Top predators in a changing ecosystem

Top predators in a changing ecosystem: occurrence and implications of specialisation in killer whale

Understanding the effects of climate change on marine ecosystems and food web dynamics requires knowing the foraging ecology of top predators, particularly those that can have large impacts through top-down control. Killer whales can cause cascading effects in food webs, however these effects depend on the occurrence and degree of prey specialishaation . Specialist populations can, in turn, be affected by prey availability through bottom-up control.

In Iceland killer whales are thought to feed on herring, although some observations have suggested a wider dietary niche. Variability in movement patterns also suggests variations in foraging ecology. This project aims to understand the role killer whales play in the Icelandic marine ecosystem by investigating the occurrence of specialisation and potential inter- and intra- individual variations in diet.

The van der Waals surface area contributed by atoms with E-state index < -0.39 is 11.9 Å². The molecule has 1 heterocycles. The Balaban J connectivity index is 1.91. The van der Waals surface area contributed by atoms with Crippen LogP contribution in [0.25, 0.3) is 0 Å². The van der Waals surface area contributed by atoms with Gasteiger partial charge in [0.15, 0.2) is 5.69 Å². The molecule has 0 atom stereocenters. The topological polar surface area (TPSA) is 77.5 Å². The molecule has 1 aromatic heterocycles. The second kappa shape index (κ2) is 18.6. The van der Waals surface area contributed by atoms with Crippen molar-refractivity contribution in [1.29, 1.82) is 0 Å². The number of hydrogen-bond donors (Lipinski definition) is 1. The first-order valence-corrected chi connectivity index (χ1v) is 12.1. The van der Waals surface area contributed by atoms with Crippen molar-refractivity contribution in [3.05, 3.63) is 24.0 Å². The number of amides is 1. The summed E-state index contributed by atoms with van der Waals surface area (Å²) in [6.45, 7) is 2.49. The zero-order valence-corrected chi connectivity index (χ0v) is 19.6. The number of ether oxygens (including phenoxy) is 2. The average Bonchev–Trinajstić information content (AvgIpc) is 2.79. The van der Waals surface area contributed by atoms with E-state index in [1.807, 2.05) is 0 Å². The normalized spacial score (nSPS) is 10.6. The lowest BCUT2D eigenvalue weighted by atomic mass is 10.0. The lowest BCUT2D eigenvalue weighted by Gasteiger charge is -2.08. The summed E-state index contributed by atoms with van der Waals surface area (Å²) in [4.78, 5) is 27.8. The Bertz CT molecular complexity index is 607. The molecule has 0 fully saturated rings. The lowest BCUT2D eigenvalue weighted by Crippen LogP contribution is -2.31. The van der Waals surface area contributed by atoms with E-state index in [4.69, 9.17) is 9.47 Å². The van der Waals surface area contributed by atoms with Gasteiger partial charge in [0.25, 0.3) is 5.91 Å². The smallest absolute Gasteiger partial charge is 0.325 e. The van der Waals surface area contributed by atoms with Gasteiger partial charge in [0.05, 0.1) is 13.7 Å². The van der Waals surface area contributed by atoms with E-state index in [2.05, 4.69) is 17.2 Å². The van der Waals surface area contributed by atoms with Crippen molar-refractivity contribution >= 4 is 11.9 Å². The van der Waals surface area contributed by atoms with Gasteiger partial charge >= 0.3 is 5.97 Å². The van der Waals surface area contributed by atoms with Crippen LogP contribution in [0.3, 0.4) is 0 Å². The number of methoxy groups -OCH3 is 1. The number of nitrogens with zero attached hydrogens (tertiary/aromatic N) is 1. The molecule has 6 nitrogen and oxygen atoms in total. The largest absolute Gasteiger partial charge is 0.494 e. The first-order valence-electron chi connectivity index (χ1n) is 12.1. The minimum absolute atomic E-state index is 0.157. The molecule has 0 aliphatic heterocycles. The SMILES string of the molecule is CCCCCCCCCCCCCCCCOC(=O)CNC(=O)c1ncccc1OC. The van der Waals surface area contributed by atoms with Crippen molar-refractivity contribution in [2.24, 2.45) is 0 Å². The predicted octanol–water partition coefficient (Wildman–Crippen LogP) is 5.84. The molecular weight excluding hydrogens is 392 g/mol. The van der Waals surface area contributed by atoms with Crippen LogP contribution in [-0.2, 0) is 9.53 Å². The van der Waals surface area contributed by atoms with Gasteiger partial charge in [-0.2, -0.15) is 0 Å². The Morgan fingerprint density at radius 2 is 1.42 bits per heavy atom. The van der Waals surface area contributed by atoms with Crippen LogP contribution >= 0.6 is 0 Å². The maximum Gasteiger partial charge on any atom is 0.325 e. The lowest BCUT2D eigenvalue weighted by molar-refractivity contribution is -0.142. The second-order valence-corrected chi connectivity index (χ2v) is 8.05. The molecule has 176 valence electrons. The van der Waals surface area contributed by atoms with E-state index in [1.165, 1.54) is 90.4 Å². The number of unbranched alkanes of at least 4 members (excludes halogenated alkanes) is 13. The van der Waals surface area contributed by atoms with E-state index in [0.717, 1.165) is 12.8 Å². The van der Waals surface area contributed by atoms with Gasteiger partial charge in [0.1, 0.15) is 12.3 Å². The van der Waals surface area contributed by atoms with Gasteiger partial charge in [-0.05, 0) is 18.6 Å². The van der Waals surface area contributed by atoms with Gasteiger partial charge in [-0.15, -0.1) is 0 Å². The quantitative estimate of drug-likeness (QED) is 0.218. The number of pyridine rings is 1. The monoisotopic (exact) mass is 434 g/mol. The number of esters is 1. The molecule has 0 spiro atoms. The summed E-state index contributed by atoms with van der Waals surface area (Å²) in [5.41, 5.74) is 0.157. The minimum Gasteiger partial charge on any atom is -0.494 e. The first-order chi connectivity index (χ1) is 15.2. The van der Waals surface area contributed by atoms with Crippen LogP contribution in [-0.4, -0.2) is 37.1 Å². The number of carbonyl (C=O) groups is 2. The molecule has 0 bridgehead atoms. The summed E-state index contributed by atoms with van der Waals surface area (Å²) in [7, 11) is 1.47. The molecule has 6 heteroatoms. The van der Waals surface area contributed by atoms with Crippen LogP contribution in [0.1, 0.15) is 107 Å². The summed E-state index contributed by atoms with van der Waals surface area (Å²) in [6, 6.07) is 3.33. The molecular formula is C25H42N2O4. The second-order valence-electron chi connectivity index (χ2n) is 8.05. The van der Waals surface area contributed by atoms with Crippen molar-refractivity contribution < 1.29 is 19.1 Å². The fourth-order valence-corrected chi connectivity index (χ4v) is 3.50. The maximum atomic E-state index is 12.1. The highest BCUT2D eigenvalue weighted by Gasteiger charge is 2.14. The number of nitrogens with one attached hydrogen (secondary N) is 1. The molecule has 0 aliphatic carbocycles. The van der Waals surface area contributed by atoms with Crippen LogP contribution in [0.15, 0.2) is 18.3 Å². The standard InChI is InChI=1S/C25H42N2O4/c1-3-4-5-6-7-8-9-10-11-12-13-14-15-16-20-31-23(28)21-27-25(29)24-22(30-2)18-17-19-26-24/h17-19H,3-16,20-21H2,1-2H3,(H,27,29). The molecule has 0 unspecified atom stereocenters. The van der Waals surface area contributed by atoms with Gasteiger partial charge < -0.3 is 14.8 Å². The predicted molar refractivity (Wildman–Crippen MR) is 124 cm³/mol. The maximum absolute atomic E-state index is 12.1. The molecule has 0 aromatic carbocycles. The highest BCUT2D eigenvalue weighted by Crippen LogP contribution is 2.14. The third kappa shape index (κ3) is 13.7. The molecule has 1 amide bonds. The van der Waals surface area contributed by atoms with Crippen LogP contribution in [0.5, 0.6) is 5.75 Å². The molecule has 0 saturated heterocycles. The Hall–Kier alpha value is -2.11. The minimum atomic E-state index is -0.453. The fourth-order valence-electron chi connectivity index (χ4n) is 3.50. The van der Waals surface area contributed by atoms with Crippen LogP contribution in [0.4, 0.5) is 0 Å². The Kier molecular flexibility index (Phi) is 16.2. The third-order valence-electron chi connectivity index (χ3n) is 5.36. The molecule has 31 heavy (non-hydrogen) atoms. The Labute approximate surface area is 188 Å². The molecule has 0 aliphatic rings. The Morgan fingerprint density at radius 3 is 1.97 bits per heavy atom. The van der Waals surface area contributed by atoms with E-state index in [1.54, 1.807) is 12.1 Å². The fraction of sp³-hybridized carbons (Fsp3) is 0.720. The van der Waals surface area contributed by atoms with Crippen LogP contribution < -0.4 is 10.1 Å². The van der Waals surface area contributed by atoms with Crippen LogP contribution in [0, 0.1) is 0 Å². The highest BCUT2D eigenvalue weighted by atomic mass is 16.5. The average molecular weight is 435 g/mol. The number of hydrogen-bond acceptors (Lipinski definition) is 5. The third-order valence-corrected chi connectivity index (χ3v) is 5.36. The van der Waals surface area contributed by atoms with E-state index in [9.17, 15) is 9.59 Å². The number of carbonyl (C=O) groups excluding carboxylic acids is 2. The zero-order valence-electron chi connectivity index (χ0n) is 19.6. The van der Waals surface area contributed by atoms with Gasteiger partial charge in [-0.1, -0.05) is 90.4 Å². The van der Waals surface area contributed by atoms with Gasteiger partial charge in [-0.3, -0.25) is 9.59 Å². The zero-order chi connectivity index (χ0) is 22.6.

This will be accomplished by combining boat and land-based observations with tissue and prey sampling. Prey availability will be related to killer whale occurrence by concurrent observations with herring surveys and linkages to other areas in the North Atlantic will be investigated by comparing photographs collected at wider spatial scales. Together these data will provide an assessment of the potential implications of environmental changes on this population as well as contribute to our global understanding of top predator dietary specialisation and the ecological factors that may drive it.

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